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Outlines of English and American Literature
The Critics and Essayists
by Long, William J.


From the seventeenth to the nineteenth century (or from Shakespeare to Wordsworth) England was preparing a great literature; and then appeared writers whose business or pleasure it was to appreciate that literature, to point out its virtues or its defects, to explain by what principle this or that work was permanent, and to share their enjoyment of good prose and poetry with others,--in a word, the critics.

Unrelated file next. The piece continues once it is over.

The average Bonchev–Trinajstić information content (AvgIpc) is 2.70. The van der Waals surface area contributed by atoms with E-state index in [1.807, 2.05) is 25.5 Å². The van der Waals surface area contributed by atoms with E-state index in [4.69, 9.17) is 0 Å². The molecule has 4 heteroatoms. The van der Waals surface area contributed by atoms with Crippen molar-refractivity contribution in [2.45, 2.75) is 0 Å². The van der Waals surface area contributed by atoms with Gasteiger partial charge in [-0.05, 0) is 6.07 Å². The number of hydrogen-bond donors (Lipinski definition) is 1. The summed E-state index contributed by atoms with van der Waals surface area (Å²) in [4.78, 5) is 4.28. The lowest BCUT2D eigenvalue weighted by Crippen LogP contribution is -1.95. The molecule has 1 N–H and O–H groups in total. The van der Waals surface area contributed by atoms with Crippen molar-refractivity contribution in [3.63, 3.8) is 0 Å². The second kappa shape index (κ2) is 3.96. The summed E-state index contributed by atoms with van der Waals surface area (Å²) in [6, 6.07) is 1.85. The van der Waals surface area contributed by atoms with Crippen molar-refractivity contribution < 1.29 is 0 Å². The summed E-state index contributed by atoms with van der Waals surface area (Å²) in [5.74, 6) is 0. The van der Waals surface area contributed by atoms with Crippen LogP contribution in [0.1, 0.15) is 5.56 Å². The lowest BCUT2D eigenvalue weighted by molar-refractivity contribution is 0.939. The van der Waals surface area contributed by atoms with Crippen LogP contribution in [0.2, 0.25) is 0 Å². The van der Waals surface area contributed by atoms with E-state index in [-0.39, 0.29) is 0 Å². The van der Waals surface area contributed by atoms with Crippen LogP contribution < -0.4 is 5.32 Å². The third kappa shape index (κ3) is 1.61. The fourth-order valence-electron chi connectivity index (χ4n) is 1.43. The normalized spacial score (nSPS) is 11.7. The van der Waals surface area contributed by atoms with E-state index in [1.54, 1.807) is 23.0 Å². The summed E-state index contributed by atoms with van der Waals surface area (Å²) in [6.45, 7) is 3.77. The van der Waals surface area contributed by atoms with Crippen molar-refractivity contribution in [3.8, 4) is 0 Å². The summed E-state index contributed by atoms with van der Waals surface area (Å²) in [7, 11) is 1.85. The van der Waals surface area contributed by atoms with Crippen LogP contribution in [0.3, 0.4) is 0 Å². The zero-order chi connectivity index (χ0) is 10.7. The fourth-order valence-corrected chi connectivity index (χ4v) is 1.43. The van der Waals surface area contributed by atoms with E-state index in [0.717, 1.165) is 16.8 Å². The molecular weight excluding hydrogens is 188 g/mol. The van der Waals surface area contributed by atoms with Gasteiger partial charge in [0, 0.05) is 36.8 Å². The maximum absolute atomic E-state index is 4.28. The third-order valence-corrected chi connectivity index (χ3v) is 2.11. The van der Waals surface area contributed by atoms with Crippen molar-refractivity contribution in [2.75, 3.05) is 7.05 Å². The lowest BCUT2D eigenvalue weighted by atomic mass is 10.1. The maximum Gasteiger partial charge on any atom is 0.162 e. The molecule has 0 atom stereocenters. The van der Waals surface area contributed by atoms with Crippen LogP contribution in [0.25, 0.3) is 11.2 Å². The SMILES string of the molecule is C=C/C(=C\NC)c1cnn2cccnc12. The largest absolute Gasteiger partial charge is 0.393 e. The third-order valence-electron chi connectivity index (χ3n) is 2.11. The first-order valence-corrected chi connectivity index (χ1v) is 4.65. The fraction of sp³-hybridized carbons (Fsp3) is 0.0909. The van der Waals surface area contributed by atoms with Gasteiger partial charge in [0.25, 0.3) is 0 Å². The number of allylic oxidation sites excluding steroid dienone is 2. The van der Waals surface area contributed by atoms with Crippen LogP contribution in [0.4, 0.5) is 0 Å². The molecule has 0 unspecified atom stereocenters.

In the list of such writers, who give us literature at second hand, the names of Leigh Hunt, William Hazlitt, Walter Savage Landor, Charles Lamb and Thomas De Quincey are written large. The two last-named are selected for special study, not because of their superior critical ability (for Hazlitt was probably a better critic than either), but because of a few essays in which these men left us an appreciation of life, as they saw it for themselves at first hand.

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